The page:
The following review first appeared in Scripture Bulletin 28/1 (January 1998), pp. 51-2. It is reproduced here with permission.
Paul Barnet, The Second Epistle to the Corinthians (The New International Commentary on the New Testament; Grand Rapids, Michigan / Cambridge, U.K., 1997) pp. xxx + 662 ISBN: 0-8028-2300-9 $45.00 / £30.00
Paul Barnet's commentary on 2 Corinthians is the latest in a series of replacement volumes in the series New International Commentary on the New Testament. Barnet is the bishop of North Sydney and he speaks not only to scholars but also to pastors. From 2 Cor. 12 we discover that "There is no place for arrogance in ministry" (p. 567) and on 2 Cor. 7.1-7 Barnet tells us that "Pastors, too, have feelings, and their ministry is exercised in the context of relationships" (p. 371).
The New International Commentary is committed to providing "an exposition that is thorough and abreast of modern scholarship and at the same time loyal to the Scriptures as the infallible Word of God". How does this volume measure up to this standard? Barnet's bibliography is good and his discussion of it is often useful though it tends, inevitably, to be stronger on scholarship specifically connected with 2 Corinthians than it is with Pauline studies more generally -- there is little room for Sanders and Räisänen but plenty for Furnish and Fee. On 2 Corinthians Barnet has missed one classic, Harvey's article "Forty strokes save one" which would have added significantly to his discussion of 2 Cor. 11.23-33.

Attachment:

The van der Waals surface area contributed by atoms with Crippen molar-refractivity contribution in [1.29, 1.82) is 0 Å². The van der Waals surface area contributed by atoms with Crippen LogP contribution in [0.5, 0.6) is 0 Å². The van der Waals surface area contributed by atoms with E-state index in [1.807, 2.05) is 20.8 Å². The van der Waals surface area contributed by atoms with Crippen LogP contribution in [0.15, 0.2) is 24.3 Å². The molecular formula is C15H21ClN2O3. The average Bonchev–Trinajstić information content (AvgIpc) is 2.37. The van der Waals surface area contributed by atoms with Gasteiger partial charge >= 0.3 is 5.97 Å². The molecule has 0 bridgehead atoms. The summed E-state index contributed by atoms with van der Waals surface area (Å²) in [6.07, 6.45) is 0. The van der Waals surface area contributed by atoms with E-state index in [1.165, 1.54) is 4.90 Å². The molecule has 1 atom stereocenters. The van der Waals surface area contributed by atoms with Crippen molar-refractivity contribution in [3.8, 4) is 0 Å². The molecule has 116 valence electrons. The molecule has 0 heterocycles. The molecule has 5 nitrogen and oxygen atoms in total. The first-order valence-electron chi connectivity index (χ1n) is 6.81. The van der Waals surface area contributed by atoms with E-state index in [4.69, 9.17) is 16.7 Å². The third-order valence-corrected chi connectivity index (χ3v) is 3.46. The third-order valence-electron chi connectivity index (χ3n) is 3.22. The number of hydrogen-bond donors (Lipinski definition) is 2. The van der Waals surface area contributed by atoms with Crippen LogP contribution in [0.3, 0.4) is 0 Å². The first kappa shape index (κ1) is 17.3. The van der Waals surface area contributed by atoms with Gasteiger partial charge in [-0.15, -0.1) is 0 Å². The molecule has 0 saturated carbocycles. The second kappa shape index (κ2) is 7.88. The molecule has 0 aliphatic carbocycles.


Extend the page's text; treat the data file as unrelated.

"Loyal[ty] to the Scriptures as the infallible Word of God" is duly observed by Barnet who argues (against the prevalent stream) for the integrity of the letter (pp. 15-25 and throughout the commentary). Barnet has no doubts about the historicity of Acts, the evidence of which he regularly uses to inform the picture of the apostle gleaned from 2 Corinthians. Where on the letter's integrity, though, Barnet has read all the relevant literature, on Pauline chronology there is very little -- neither Knox nor Jewett nor Lüdemann get a hearing.
This is a sober, unspectacular sort of commentary that is, overall, lucid and readable. Greek is limited to footnotes and verses are often "diagrammed" so that the reader can better appreciate the flow Paul's thought.
University of Birmingham